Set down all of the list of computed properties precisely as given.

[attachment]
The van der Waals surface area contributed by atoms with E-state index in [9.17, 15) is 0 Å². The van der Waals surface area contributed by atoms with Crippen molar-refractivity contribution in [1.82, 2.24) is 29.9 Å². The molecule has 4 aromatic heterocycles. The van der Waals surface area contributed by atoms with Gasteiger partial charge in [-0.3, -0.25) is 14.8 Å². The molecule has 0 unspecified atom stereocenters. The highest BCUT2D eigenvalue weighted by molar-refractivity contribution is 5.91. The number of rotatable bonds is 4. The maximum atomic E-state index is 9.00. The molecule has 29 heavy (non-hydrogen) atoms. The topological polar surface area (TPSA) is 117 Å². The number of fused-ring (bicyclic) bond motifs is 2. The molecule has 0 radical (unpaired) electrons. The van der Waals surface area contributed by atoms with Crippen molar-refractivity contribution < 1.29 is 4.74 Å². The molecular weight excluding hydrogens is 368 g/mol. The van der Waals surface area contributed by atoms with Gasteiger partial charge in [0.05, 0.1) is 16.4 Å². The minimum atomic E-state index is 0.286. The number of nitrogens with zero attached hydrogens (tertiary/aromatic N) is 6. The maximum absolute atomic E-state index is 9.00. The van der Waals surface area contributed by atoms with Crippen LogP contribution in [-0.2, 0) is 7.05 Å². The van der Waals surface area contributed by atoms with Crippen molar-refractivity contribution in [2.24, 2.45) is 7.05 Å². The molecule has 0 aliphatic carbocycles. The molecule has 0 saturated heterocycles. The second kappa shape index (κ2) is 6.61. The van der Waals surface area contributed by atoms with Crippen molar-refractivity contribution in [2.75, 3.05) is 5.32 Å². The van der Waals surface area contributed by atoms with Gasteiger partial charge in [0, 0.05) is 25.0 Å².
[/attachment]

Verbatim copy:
The van der Waals surface area contributed by atoms with E-state index in [9.17, 15) is 0 Å². The van der Waals surface area contributed by atoms with Crippen molar-refractivity contribution in [1.82, 2.24) is 29.9 Å². The molecule has 4 aromatic heterocycles. The van der Waals surface area contributed by atoms with Gasteiger partial charge in [-0.3, -0.25) is 14.8 Å². The molecule has 0 unspecified atom stereocenters. The highest BCUT2D eigenvalue weighted by molar-refractivity contribution is 5.91. The number of rotatable bonds is 4. The maximum atomic E-state index is 9.00. The molecule has 29 heavy (non-hydrogen) atoms. The topological polar surface area (TPSA) is 117 Å². The number of fused-ring (bicyclic) bond motifs is 2. The molecule has 0 radical (unpaired) electrons. The van der Waals surface area contributed by atoms with Crippen molar-refractivity contribution < 1.29 is 4.74 Å². The molecular weight excluding hydrogens is 368 g/mol. The van der Waals surface area contributed by atoms with Gasteiger partial charge in [0.05, 0.1) is 16.4 Å². The minimum atomic E-state index is 0.286. The number of nitrogens with zero attached hydrogens (tertiary/aromatic N) is 6. The maximum absolute atomic E-state index is 9.00. The van der Waals surface area contributed by atoms with Crippen LogP contribution in [-0.2, 0) is 7.05 Å². The van der Waals surface area contributed by atoms with Crippen molar-refractivity contribution in [2.24, 2.45) is 7.05 Å². The molecule has 0 aliphatic carbocycles. The molecule has 0 saturated heterocycles. The second kappa shape index (κ2) is 6.61. The van der Waals surface area contributed by atoms with Crippen molar-refractivity contribution in [2.75, 3.05) is 5.32 Å². The van der Waals surface area contributed by atoms with Gasteiger partial charge in [0, 0.05) is 25.0 Å².